1165 København K
Tlf: 35 32 28 98 (mon-thurs)
For decades, the traditional Danish ‘rustur’ intro camp on the medicine programme has been shrouded in mystery and nervous excitement for thousands of new students. But the intro camp community is in transition throughout the country. The same goes for social etiquette and public debate. The University Post followed the intro camp tutors on the medicine programme to find out how an intro camp is organised, and how limits are defined on a study programme that, by definition, crosses people’s limits.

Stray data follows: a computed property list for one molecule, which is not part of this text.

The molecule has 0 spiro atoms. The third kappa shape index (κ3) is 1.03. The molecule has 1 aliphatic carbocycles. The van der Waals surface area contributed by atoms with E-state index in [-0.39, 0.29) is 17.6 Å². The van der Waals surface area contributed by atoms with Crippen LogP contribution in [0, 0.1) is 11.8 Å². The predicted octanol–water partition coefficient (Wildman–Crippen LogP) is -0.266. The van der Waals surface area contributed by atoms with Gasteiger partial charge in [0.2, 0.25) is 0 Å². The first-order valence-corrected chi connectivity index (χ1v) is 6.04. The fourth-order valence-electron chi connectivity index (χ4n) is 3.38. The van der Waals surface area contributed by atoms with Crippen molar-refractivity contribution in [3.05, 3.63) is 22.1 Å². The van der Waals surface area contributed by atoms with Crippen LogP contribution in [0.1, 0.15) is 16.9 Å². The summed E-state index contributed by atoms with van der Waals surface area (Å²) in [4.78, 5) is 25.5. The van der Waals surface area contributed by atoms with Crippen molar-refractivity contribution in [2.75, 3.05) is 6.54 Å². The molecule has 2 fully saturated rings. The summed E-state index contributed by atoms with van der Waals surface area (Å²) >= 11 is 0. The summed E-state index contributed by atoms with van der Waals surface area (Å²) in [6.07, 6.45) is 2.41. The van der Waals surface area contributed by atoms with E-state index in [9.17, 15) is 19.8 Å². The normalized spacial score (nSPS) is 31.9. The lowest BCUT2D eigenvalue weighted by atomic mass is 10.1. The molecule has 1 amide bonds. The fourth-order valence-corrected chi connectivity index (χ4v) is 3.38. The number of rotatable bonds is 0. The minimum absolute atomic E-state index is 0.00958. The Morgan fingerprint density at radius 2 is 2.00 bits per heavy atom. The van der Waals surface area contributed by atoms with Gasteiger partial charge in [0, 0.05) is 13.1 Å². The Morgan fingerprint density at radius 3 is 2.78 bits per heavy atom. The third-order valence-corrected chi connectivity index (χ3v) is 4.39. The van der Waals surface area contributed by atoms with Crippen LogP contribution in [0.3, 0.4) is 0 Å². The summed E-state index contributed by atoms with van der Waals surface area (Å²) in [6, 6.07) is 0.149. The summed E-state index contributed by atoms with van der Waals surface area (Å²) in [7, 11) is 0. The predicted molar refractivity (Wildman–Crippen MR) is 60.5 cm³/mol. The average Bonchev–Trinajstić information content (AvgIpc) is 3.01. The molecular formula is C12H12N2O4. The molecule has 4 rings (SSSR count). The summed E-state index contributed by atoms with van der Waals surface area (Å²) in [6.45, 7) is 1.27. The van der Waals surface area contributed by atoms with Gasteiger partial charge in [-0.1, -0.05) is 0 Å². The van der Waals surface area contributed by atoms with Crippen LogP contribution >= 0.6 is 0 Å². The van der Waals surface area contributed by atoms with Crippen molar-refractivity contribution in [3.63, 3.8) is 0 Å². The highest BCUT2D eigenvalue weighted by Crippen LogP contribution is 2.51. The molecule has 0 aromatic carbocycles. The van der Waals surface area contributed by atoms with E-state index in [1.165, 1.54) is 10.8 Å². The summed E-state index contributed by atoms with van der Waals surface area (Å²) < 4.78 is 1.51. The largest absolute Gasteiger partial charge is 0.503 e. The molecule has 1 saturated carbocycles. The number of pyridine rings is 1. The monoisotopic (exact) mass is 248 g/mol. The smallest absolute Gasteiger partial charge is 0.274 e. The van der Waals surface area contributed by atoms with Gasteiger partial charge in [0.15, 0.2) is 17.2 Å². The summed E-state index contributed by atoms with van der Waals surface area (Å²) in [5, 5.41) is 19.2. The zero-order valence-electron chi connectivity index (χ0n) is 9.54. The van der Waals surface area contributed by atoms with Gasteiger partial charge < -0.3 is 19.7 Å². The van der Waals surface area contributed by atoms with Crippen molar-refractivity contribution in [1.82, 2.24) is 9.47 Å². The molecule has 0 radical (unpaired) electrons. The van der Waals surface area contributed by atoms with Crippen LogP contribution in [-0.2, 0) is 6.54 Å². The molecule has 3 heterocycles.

24 years ago the acclaimed Danish author was pressured by tutors to do things at intro camp that she has since been ashamed of.
Stories of sexism, drinking and crazy initiation rituals, a global #metoo movement and a set of guidelines on how to deal with offensive behaviour made the University of Copenhagen the centre of a stormy debate last year.
Is it only individual tutors who should foot the bill when an intro week party goes overboard? Or does the problem run deeper? New research shows that there is a link between introduction week activities and the culture within a specific academic field.
The University of Copenhagen has (at least) one student who is studying now on his tenth year and who, according to himself, is getting a huge benefit out of it every time he goes on the fresher camp for new students. It works as therapy for new students, and for their tutors.